Get your attention?
Before you go crazy, read about the context I am talking about.
When Jackson was here it was oft-discussed on this board that the fortunes of the Pacers were tied to the fortunes of Jackson. There was a whole thread dedicated to this when Jackson was with the Pacers and I wish I could dig it up, although I've been having trouble finding it.
"Dunleavy went into Wednesday's game at Portland averaging 22.4 points, 6.4 rebounds and 2.7 assists and shooting 53 percent in victories this season. He's only averaging 11.0 points and shooting 40 percent in losses
"When I get in the flow offensively, it's pretty clear we're a good team," Dunleavy said. "When I don't, we struggle. Why that happens, I don't know. My approach is the same every night. I think it's pretty clear we're a good team when I can get my hands on the ball."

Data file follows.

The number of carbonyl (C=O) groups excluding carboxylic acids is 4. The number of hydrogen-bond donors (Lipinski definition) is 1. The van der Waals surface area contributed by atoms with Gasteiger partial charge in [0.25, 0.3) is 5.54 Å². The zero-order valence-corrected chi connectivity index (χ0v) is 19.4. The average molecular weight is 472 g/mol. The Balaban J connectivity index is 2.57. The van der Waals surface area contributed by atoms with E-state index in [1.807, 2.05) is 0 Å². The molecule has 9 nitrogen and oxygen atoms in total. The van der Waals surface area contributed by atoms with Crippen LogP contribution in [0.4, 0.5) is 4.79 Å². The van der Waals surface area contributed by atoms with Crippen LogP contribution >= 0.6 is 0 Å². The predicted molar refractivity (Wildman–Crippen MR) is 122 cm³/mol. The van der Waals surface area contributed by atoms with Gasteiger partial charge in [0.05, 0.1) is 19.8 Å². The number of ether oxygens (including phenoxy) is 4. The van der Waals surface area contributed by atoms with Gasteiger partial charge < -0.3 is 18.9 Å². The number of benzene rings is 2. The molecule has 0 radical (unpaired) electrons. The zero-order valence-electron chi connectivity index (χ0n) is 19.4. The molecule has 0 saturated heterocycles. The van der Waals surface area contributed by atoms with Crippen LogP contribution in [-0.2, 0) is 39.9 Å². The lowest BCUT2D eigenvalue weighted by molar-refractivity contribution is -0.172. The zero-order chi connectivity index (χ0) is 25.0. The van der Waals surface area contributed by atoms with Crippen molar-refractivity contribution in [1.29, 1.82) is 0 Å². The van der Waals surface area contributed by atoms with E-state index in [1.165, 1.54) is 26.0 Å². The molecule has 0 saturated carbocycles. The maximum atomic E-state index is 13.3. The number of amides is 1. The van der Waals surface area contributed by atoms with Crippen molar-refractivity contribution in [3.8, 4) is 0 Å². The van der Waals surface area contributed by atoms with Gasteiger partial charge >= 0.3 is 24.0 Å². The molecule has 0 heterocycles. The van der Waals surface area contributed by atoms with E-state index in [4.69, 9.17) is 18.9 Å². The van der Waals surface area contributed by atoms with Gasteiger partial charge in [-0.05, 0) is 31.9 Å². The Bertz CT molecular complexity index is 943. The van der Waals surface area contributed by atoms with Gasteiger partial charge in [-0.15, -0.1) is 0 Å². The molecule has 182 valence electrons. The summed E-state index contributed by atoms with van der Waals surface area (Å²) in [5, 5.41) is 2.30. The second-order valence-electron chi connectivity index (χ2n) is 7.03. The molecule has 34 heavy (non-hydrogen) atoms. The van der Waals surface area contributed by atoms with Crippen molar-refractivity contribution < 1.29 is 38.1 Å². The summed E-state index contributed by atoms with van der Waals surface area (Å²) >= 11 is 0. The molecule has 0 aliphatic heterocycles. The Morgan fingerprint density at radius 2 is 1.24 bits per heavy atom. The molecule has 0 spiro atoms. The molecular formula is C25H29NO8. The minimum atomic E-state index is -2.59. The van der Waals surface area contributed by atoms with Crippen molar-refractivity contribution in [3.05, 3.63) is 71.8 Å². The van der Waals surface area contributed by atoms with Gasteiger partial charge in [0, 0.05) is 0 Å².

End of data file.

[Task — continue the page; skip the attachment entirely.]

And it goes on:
That quote is from a recent Indystar article. Are the Pacers fortunes now tied to Dunleavy in a similar way that it could be argued they were tied to Jackson during a portion of his tenure here?
When Dunleavy shows up and plays aggressively the Pacers usually win. However some nights he just doesn't get involved in the offense. Last night was kind of an outlier because he did get involved but he did get involved, but played poorly and the Pacers lost. If Dunleavy takes 15 shots like he did last night, he usually will make more than 6 of them.
However I'd rather have a game like this from Dunleavy than one in which he gets involved but plays poorly, because more often than not when he gets involved he will play well. When Dunleavy plays passively that's what really dooms the Pacers.
Stephen's situation was a little more complicated. Sometimes he would try too hard on the offensive end, with erratic drives and poor shot selection. He would play poor defense and try to make it up with great offense (that turned out to be terrible) in his best impersonation of a playground legend. If Stephen played the slightly better than average defense he was capable of, and controlled his shot selection and deferred when necessary, the Pacers were in a good position to win with him.
This isn't meant to get into a discussion of why Jack left Indy or whatever but I think it's an interesting idea to ponder.